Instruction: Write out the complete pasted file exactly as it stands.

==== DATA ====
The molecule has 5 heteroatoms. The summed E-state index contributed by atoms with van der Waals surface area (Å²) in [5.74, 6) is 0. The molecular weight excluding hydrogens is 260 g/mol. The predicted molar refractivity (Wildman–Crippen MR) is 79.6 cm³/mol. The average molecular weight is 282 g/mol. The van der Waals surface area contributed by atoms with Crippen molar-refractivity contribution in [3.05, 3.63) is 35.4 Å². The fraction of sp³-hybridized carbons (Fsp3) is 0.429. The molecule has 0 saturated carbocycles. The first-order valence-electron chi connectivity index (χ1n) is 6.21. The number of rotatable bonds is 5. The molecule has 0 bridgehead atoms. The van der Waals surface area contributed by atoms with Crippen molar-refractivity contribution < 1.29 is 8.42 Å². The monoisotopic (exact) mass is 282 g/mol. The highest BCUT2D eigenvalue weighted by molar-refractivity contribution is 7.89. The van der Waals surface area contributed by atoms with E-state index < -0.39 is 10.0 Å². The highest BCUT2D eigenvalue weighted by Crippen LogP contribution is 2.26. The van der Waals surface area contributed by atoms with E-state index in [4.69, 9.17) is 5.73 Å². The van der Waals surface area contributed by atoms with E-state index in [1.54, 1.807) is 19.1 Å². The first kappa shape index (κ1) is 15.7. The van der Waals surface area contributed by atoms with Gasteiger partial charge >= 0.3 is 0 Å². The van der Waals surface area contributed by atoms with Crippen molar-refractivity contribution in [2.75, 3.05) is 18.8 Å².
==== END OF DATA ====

The molecule has 5 heteroatoms. The summed E-state index contributed by atoms with van der Waals surface area (Å²) in [5.74, 6) is 0. The molecular weight excluding hydrogens is 260 g/mol. The predicted molar refractivity (Wildman–Crippen MR) is 79.6 cm³/mol. The average molecular weight is 282 g/mol. The van der Waals surface area contributed by atoms with Crippen molar-refractivity contribution in [3.05, 3.63) is 35.4 Å². The fraction of sp³-hybridized carbons (Fsp3) is 0.429. The molecule has 0 saturated carbocycles. The first-order valence-electron chi connectivity index (χ1n) is 6.21. The number of rotatable bonds is 5. The molecule has 0 bridgehead atoms. The van der Waals surface area contributed by atoms with Crippen molar-refractivity contribution < 1.29 is 8.42 Å². The monoisotopic (exact) mass is 282 g/mol. The highest BCUT2D eigenvalue weighted by molar-refractivity contribution is 7.89. The van der Waals surface area contributed by atoms with E-state index < -0.39 is 10.0 Å². The highest BCUT2D eigenvalue weighted by Crippen LogP contribution is 2.26. The van der Waals surface area contributed by atoms with E-state index in [4.69, 9.17) is 5.73 Å². The van der Waals surface area contributed by atoms with E-state index in [1.54, 1.807) is 19.1 Å². The first kappa shape index (κ1) is 15.7. The van der Waals surface area contributed by atoms with Gasteiger partial charge >= 0.3 is 0 Å². The van der Waals surface area contributed by atoms with Crippen molar-refractivity contribution in [2.75, 3.05) is 18.8 Å².